"My mother-in-law, Luana Day, handed my husband, Greg, the Day Family Bible in 1982, and this was my inspiration to learn about the family mentioned in the recorded pages inside the Bible," she said. "When I teach genealogy classes, I mention to people that it is important to keep track of your family history. It is also fun to find out information and stories on the more recent family members. It helps us to know about our families in the past and how they lived and where they lived. My opinion is that we need to know where we came from to know where we are going," Day said.

"Anyone who has been thinking about researching their family, there is no better time than today to start," she said.

"Have you ever hoped someone would write your familiy history but never did? Here's a tip - write it yourself," said Day, who encourages anyone interested to visit her at the Schiappa branch for some assistance.

Plus, she'll be teaching a free beginners genealogy class there on Sept. 14 from 1 p.m. to 3 p.m. Those interested in participating should register by calling the library branch at (740) 264-6166.

"It is really not that hard to do research these days with all of the free websites available on the Internet," Day said. For people who may not have a home computer, they can use the computers at the various branch locations free with a valid Public Library of Steubenville and Jefferson County library card.

"This hobby is so much fun once you get hooked," Day said, noting the library also has many how-to books to assist people in beginning their family research.

Day pointed out that just because the book is about her husband's family and not her, it's still important. " I married into the family 43 years ago, and this is now my family, too - plus this is my children's and grandchildren's history."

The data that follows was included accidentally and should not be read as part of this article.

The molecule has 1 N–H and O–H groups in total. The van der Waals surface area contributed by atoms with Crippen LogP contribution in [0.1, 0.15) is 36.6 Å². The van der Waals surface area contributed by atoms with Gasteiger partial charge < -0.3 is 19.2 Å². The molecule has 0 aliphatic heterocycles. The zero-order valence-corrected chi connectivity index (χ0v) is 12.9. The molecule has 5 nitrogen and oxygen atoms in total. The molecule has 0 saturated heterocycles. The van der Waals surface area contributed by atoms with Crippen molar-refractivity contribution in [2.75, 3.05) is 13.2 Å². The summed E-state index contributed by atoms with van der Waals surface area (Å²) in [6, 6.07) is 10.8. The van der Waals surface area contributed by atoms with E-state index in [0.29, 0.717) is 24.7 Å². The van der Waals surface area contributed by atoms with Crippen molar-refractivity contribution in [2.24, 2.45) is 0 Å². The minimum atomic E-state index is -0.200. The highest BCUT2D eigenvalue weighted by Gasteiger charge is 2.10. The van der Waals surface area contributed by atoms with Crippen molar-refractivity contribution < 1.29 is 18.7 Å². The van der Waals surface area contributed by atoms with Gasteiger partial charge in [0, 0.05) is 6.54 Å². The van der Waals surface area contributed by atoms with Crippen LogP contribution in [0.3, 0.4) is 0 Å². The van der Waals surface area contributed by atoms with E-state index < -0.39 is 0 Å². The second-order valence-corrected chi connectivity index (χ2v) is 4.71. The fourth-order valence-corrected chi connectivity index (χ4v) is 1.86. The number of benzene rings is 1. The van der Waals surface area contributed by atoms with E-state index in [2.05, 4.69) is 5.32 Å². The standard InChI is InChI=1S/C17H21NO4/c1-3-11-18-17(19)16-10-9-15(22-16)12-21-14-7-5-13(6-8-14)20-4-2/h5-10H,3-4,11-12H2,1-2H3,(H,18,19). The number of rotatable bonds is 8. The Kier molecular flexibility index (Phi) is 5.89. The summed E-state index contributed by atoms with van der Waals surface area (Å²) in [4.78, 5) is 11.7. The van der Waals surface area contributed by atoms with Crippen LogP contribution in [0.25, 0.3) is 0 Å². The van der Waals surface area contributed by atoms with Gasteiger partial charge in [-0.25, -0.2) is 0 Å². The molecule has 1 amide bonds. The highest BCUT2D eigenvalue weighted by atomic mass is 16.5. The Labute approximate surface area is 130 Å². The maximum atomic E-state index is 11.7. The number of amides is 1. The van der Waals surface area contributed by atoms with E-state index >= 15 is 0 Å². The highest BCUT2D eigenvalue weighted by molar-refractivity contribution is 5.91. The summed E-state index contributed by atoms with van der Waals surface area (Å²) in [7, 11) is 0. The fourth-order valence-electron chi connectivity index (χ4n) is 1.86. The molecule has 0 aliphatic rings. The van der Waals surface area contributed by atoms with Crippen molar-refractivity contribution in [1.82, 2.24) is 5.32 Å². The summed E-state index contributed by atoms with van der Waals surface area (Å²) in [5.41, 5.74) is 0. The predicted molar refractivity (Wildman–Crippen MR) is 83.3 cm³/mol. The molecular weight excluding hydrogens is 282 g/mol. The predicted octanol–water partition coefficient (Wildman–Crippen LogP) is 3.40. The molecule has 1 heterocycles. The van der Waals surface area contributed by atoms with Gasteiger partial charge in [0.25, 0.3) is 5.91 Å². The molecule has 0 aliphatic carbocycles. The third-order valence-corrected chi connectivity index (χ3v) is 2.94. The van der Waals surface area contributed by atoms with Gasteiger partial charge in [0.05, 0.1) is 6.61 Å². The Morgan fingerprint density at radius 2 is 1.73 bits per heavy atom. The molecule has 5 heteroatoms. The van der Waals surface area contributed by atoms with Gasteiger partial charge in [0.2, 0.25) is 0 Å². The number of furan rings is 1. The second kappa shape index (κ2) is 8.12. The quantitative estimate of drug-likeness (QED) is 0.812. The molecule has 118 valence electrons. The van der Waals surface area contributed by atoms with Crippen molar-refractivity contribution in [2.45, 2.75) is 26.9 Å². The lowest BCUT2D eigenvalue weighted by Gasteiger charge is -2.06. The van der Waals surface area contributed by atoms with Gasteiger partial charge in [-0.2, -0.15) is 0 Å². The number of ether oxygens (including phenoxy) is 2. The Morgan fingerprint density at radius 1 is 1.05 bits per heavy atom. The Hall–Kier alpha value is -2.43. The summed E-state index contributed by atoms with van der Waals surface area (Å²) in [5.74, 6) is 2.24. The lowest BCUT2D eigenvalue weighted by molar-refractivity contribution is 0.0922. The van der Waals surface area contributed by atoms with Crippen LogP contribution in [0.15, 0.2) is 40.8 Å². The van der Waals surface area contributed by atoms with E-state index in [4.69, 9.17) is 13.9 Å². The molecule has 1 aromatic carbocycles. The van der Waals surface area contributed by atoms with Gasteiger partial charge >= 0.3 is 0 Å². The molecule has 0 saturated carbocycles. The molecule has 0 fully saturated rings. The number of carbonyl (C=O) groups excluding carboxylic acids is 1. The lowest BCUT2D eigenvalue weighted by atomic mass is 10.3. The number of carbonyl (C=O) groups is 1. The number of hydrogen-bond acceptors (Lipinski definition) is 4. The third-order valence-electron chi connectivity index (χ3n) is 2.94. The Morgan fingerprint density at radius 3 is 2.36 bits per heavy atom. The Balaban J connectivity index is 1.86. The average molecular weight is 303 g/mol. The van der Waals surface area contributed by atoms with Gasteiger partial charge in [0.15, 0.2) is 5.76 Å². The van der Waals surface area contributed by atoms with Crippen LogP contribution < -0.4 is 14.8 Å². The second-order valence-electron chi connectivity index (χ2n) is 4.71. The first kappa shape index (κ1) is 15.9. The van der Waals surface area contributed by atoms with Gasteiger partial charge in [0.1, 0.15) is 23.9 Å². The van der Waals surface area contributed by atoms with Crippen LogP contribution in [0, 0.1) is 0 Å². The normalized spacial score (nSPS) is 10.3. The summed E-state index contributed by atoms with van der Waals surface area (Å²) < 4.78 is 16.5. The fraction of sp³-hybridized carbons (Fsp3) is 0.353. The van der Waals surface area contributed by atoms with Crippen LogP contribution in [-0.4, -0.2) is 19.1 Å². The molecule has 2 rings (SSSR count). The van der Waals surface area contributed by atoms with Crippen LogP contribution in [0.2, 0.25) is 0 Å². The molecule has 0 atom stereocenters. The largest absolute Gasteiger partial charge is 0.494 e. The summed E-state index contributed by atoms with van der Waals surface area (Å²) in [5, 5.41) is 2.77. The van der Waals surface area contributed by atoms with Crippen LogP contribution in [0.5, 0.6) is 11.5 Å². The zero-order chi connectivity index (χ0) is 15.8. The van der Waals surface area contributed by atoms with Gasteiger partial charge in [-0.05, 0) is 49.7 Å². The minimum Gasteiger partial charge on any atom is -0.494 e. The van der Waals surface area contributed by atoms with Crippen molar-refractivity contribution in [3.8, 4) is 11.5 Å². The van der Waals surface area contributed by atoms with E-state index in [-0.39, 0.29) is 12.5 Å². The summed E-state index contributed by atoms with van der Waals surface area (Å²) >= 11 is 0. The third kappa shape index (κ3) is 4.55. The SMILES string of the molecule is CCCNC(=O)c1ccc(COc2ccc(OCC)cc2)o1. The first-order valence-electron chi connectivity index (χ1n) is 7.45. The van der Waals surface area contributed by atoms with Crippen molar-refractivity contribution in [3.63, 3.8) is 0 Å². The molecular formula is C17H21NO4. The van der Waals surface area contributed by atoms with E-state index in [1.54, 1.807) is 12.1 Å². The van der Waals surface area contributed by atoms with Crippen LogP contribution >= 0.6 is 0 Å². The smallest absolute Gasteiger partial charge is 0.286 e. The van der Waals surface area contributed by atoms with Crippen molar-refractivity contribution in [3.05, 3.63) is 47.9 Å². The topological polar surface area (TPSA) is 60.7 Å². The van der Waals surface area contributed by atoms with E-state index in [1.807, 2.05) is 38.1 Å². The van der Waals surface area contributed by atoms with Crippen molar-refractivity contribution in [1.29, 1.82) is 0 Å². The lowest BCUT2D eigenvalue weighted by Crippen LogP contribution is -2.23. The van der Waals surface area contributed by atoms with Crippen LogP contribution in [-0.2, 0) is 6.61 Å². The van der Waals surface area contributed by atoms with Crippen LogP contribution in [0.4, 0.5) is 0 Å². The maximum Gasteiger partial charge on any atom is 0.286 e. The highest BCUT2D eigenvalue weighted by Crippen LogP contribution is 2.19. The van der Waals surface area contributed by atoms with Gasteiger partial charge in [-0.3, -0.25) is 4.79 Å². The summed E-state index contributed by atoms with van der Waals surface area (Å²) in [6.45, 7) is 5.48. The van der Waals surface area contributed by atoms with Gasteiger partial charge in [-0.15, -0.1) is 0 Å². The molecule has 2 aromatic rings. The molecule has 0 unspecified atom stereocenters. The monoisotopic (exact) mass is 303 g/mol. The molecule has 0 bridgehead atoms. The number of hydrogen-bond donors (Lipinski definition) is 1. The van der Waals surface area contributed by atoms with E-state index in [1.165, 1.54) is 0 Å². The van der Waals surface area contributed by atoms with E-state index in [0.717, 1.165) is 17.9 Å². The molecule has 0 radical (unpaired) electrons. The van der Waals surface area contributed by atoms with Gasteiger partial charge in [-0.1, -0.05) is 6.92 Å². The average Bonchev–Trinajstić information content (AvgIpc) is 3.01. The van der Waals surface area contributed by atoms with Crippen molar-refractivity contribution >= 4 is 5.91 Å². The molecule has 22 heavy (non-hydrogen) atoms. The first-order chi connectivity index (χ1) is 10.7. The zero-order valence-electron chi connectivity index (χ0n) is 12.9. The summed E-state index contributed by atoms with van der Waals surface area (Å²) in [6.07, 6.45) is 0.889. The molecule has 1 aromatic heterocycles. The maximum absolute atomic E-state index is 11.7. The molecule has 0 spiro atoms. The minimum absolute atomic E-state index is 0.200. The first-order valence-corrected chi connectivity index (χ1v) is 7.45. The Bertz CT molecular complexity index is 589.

Aside from the typical vital statistic information you'd expect in a family history, Day added some reading flavor to the recipe.

"Over the past 18 years working at the library, I have seen untold family histories donated to the Ohio Room," Day said of the more than 300 available there. She decided early on that she wanted hers to include stories that would "add flesh to the bones" of a family history.

"I also included some Ohio history in one chapter that I felt was relevant to the families from Connecticut coming to Ohio when it was referred to as 'New Connecticut' and the new Ohio land was also referred to as the Firelands," she said.

The personal research project brought to light many interesting facts about the Day family tree and its branches.

"One interesting item is that my son's wife's family is from the same town in Vermont that my son's family is from," she said. "My son was born in Ohio but moved to Massachusetts and now lives two hours away from the site where the original immigrant Anthony Day settled in 1645. This was a neat side story. Going back almost 200 years, I located a U.S. president in the Day family tree - Millard Fillmore. I also learned about an ancestor's wife whose mother was hung for witchcraft in Massachusetts during the Mass hysteria in 1692," she said.

Completing the family history taught Day a lot about herself.

"At first, the concept scared me," she said. "I soon found out there was nothing to be afraid of. It was really a great feeling to have the finished product in my hands. There is no way to describe that feeling. I now feel even more confident that I can and will write more family histories. The next one will be my maiden name - Hudnall. I already have much information on that family," Day said.

But that project deserves a temporary spot on the back burner, especially on this Labor Day weekend of rest.

"That story will have to wait a year or two as I need time to recoup from this project."

(Kiaski can be contacted at